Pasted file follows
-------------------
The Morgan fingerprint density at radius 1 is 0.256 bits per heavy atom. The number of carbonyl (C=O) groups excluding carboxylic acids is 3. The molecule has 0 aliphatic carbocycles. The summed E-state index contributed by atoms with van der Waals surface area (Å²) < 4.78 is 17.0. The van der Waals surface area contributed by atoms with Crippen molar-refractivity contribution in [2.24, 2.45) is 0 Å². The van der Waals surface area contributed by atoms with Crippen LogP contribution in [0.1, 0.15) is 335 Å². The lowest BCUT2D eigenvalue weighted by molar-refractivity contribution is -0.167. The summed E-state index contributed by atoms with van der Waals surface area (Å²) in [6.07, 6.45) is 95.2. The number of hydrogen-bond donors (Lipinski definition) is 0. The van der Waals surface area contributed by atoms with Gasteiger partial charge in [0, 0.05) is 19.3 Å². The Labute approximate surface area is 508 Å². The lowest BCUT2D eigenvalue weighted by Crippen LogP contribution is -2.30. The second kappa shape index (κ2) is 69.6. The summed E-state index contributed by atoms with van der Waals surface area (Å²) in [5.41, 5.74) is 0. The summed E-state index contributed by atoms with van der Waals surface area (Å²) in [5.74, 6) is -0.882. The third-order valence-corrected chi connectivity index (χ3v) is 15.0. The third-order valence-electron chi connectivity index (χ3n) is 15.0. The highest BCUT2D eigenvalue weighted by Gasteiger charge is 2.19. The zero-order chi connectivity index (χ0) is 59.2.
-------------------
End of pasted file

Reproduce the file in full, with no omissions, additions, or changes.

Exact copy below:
The Morgan fingerprint density at radius 1 is 0.256 bits per heavy atom. The number of carbonyl (C=O) groups excluding carboxylic acids is 3. The molecule has 0 aliphatic carbocycles. The summed E-state index contributed by atoms with van der Waals surface area (Å²) < 4.78 is 17.0. The van der Waals surface area contributed by atoms with Crippen molar-refractivity contribution in [2.24, 2.45) is 0 Å². The van der Waals surface area contributed by atoms with Crippen LogP contribution in [0.1, 0.15) is 335 Å². The lowest BCUT2D eigenvalue weighted by molar-refractivity contribution is -0.167. The summed E-state index contributed by atoms with van der Waals surface area (Å²) in [6.07, 6.45) is 95.2. The number of hydrogen-bond donors (Lipinski definition) is 0. The van der Waals surface area contributed by atoms with Gasteiger partial charge in [0, 0.05) is 19.3 Å². The Labute approximate surface area is 508 Å². The lowest BCUT2D eigenvalue weighted by Crippen LogP contribution is -2.30. The second kappa shape index (κ2) is 69.6. The summed E-state index contributed by atoms with van der Waals surface area (Å²) in [5.41, 5.74) is 0. The summed E-state index contributed by atoms with van der Waals surface area (Å²) in [5.74, 6) is -0.882. The third-order valence-corrected chi connectivity index (χ3v) is 15.0. The third-order valence-electron chi connectivity index (χ3n) is 15.0. The highest BCUT2D eigenvalue weighted by Gasteiger charge is 2.19. The zero-order chi connectivity index (χ0) is 59.2.